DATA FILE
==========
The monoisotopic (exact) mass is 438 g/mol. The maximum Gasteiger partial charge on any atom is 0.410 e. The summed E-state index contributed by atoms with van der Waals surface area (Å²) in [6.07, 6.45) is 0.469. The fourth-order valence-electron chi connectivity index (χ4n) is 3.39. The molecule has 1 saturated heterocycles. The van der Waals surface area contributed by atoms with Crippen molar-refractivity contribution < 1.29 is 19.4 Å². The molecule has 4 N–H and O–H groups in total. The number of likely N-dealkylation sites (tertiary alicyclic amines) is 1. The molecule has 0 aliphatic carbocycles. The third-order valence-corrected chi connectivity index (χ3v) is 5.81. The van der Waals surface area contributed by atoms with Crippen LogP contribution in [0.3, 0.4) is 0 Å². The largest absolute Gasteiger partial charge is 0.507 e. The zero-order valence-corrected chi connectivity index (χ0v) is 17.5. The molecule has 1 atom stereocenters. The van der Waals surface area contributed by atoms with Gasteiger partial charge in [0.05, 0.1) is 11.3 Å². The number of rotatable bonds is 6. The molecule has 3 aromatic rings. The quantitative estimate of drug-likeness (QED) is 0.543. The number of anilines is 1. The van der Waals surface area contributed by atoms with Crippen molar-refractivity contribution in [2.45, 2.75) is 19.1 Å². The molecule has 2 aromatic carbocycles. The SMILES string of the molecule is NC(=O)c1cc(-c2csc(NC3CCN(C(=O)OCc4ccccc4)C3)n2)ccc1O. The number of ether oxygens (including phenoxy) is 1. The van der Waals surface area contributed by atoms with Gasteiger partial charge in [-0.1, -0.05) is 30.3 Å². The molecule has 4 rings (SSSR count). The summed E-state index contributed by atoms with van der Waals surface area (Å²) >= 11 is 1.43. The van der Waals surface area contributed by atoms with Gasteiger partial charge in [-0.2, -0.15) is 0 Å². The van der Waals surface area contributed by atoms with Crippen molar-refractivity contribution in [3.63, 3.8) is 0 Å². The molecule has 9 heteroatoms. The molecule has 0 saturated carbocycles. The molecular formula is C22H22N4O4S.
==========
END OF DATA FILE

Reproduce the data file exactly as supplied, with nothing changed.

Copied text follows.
The monoisotopic (exact) mass is 438 g/mol. The maximum Gasteiger partial charge on any atom is 0.410 e. The summed E-state index contributed by atoms with van der Waals surface area (Å²) in [6.07, 6.45) is 0.469. The fourth-order valence-electron chi connectivity index (χ4n) is 3.39. The molecule has 1 saturated heterocycles. The van der Waals surface area contributed by atoms with Crippen molar-refractivity contribution < 1.29 is 19.4 Å². The molecule has 4 N–H and O–H groups in total. The number of likely N-dealkylation sites (tertiary alicyclic amines) is 1. The molecule has 0 aliphatic carbocycles. The third-order valence-corrected chi connectivity index (χ3v) is 5.81. The van der Waals surface area contributed by atoms with Crippen LogP contribution in [0.3, 0.4) is 0 Å². The largest absolute Gasteiger partial charge is 0.507 e. The zero-order valence-corrected chi connectivity index (χ0v) is 17.5. The molecule has 1 atom stereocenters. The van der Waals surface area contributed by atoms with Gasteiger partial charge in [0.05, 0.1) is 11.3 Å². The number of rotatable bonds is 6. The molecule has 3 aromatic rings. The quantitative estimate of drug-likeness (QED) is 0.543. The number of anilines is 1. The van der Waals surface area contributed by atoms with Crippen molar-refractivity contribution in [2.45, 2.75) is 19.1 Å². The molecule has 2 aromatic carbocycles. The SMILES string of the molecule is NC(=O)c1cc(-c2csc(NC3CCN(C(=O)OCc4ccccc4)C3)n2)ccc1O. The number of ether oxygens (including phenoxy) is 1. The van der Waals surface area contributed by atoms with Gasteiger partial charge in [-0.1, -0.05) is 30.3 Å². The molecule has 4 rings (SSSR count). The summed E-state index contributed by atoms with van der Waals surface area (Å²) >= 11 is 1.43. The van der Waals surface area contributed by atoms with Gasteiger partial charge in [-0.2, -0.15) is 0 Å². The van der Waals surface area contributed by atoms with Crippen molar-refractivity contribution in [3.63, 3.8) is 0 Å². The molecule has 9 heteroatoms. The molecule has 0 saturated carbocycles. The molecular formula is C22H22N4O4S.